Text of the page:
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the wondrous tales of a software guy in hardwareland

So It Has Come To This

This first post is long. Too long. Obscenely long. I’m very sorry about it, but this is the first time I write something in a blog. Furthermore, I didn’t have time to make it shorter :-)

The TL;DR version is: got Arduino, gonna build stuff, gotta be fun.

If you feel brave enough, instead, read on…

Since last Friday,  I’m the proud owner of two little cute Arduino boards. Funny how it sounds like I’m talking about pets, uh? In a sense, that’s how it feels. Even now that they are safely stored in their bubble wrap, I can hear them in my head asking for care, wanting to be fed with code, wanting to interface with the world… Like they were some kind of weird Tamagotchi :-)

But I’m digressing. In fact, I love to digress. I probably spent one third of my life digressing. The other two thirds are less interesting.

Back to the Arduinos. I originally wanted this to be my birthday+Christmas present to myself. (Yes, I was born on 21st December, so this actually makes sense, in case you’re wondering). But I got really disappointed by online resellers (did I mention that I hate online electronics components resellers? No? Well, I probably will at some point) and eventually decided to give up.

On the other hand, I always had positive experience with eBay. So I thought, hey, maybe I can buy an Arduino there! I searched around a bit and finally could grab me a nice kit composed of:

1 x Arduino Duemilanove
1 x Arduino Nano 3.0
1 x MidiVox shield
1 x small breadboard

All this for 50€, postage included. Not terribly cheap, but fair. Plus, the MidiVox shield is not so common to find. Sure, you can still build it, but I think that’s way beyond my skill at this point.

This is worth mentioning: I have more or less zero experience in electronics. If you don’t count the many electronic appliances (toys, cassette recorders, even my venerable Sinclair ZX Spectrum!) that I torn to pieces, investigated in their inner gory details and never been able to remount properly, back when I was a kid. I went as far as trying to solder something, at some point, but the outcome was… not very professional :-)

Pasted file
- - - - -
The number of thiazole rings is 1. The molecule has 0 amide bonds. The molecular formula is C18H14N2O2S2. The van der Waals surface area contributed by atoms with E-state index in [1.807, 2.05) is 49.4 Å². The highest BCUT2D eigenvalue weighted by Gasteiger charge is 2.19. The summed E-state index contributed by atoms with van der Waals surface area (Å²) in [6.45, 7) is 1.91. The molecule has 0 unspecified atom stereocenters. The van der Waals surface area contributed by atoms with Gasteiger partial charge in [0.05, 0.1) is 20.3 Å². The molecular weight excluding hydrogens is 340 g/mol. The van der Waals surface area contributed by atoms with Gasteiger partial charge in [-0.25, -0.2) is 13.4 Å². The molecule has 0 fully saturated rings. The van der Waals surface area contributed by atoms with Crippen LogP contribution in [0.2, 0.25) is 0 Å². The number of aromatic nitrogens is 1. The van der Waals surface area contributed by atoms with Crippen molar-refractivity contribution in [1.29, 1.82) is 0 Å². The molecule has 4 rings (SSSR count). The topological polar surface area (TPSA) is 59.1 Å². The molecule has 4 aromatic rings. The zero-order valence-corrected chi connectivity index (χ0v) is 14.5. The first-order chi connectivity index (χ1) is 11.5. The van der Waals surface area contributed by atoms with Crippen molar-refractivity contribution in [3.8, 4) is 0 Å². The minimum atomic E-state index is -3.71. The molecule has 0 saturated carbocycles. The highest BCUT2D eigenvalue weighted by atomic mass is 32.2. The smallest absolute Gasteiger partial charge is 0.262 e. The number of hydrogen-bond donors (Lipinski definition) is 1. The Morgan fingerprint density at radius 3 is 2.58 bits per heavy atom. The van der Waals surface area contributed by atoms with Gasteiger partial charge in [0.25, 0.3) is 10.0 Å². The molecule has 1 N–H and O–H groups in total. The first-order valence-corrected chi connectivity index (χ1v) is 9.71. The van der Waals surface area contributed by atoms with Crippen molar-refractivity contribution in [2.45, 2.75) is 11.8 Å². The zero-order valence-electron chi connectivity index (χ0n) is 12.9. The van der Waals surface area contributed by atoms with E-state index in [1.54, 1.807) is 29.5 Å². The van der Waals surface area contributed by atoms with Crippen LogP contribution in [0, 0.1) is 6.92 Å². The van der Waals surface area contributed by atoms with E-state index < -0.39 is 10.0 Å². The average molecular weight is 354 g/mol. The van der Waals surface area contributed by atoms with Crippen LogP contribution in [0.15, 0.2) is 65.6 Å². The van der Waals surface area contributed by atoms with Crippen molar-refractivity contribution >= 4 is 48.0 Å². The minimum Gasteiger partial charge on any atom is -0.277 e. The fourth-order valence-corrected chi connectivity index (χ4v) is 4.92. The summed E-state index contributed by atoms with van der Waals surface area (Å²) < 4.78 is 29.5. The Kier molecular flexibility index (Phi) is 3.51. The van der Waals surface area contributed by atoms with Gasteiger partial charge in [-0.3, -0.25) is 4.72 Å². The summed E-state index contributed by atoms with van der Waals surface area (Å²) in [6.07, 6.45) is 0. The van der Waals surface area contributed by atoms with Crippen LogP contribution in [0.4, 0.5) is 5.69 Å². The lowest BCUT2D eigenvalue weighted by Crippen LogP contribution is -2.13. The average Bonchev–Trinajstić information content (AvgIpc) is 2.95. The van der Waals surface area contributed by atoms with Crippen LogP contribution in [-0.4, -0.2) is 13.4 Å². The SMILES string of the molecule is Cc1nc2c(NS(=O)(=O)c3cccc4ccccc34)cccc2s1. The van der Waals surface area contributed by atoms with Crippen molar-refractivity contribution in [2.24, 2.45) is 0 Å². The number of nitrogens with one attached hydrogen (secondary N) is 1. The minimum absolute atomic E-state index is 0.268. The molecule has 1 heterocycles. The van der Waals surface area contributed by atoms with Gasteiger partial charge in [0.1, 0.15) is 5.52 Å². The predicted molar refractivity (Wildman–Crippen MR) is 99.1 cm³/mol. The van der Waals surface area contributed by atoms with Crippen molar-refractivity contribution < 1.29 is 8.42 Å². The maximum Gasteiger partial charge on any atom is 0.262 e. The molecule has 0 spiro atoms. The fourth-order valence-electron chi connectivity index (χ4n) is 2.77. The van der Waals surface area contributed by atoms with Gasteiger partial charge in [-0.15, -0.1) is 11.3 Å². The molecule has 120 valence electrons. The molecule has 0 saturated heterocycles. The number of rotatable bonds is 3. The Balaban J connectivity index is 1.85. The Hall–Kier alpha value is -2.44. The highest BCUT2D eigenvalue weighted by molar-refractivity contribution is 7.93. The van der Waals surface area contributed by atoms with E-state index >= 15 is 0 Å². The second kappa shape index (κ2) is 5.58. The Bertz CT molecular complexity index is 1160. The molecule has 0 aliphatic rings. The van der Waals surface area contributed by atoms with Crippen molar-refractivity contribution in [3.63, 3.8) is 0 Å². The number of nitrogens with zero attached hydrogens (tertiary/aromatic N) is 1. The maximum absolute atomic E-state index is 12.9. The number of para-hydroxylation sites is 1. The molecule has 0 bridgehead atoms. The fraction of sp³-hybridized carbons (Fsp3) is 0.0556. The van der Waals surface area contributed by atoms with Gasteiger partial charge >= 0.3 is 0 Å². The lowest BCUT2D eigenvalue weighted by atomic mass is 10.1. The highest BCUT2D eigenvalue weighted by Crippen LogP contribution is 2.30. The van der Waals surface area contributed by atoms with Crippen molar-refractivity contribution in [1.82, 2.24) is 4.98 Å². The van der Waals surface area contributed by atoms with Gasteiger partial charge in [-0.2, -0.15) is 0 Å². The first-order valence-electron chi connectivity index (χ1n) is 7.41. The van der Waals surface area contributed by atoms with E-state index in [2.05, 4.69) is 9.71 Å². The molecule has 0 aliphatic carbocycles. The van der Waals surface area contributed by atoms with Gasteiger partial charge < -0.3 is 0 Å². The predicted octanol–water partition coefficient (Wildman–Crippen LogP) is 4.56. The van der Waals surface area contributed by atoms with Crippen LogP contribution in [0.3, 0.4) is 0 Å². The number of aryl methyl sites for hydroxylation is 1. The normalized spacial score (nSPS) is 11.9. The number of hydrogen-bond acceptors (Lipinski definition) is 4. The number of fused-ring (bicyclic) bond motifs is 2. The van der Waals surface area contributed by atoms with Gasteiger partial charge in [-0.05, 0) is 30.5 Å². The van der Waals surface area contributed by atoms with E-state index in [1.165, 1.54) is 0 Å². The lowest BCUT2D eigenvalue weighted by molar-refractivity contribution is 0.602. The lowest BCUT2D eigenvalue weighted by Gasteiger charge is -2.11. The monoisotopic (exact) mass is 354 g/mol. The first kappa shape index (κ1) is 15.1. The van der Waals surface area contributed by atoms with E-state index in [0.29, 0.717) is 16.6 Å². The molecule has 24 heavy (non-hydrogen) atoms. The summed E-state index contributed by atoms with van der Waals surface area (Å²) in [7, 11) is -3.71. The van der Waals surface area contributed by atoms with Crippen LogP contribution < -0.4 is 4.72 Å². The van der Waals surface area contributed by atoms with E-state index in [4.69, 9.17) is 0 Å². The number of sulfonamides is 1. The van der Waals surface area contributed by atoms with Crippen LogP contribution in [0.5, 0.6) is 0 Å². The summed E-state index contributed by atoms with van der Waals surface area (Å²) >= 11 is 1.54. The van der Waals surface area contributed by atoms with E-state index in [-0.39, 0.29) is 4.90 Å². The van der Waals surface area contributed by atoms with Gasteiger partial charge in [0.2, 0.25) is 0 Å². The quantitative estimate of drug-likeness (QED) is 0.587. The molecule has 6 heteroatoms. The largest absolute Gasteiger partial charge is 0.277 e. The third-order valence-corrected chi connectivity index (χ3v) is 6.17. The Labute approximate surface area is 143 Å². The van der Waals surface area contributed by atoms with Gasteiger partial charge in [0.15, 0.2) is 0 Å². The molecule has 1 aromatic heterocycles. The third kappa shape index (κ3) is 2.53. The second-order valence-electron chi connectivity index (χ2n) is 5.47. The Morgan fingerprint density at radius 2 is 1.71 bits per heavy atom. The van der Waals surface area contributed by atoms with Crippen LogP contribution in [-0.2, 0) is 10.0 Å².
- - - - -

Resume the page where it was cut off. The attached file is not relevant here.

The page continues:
I’m really starting from scratch here, so I will eventually say, and do, a lot of stupid things. Outside of this blog, I’m just a software engineer, mainly a Perl developer. But I also do have experience with C/C++, Java, .NET, even some Lisp and a pinch of Assembler.

What really drove me towards the Arduino platform is, actually, music. In particular, it’s all fault of a Korg monotron. I got it (used, for 30€) last summer, and really love its raw analog sound and its crampled, bare-to-the-bone feature set.

Lovely as it is, I couldn’t help but thinking that getting rid of the pesky mini-ribbon and being able to control the oscillator and filter through MIDI, or a sequencer, would be great. In a few words, hacking the monotron! And we all know the little critters are born to be hacked :-)

But let me talk about music, I mean, my relation to music and musical instruments. I listen to, and enjoy, too many different things and styles to be mentioned here. Among the many things, however, I definitely love electronic music. Not (with some notable exceptions) the dance/techno/trance/ambient/whatever that usually gets associated with the name nowadays, no Sir. Being the old fart I am, I mean what electronic music used to mean, like, 30 years ago. Berlin School! Krautrock! Space music! You know, the likes of Wendy Carlos, Tangerine Dream, Jarre, Kraftwerk, and many others.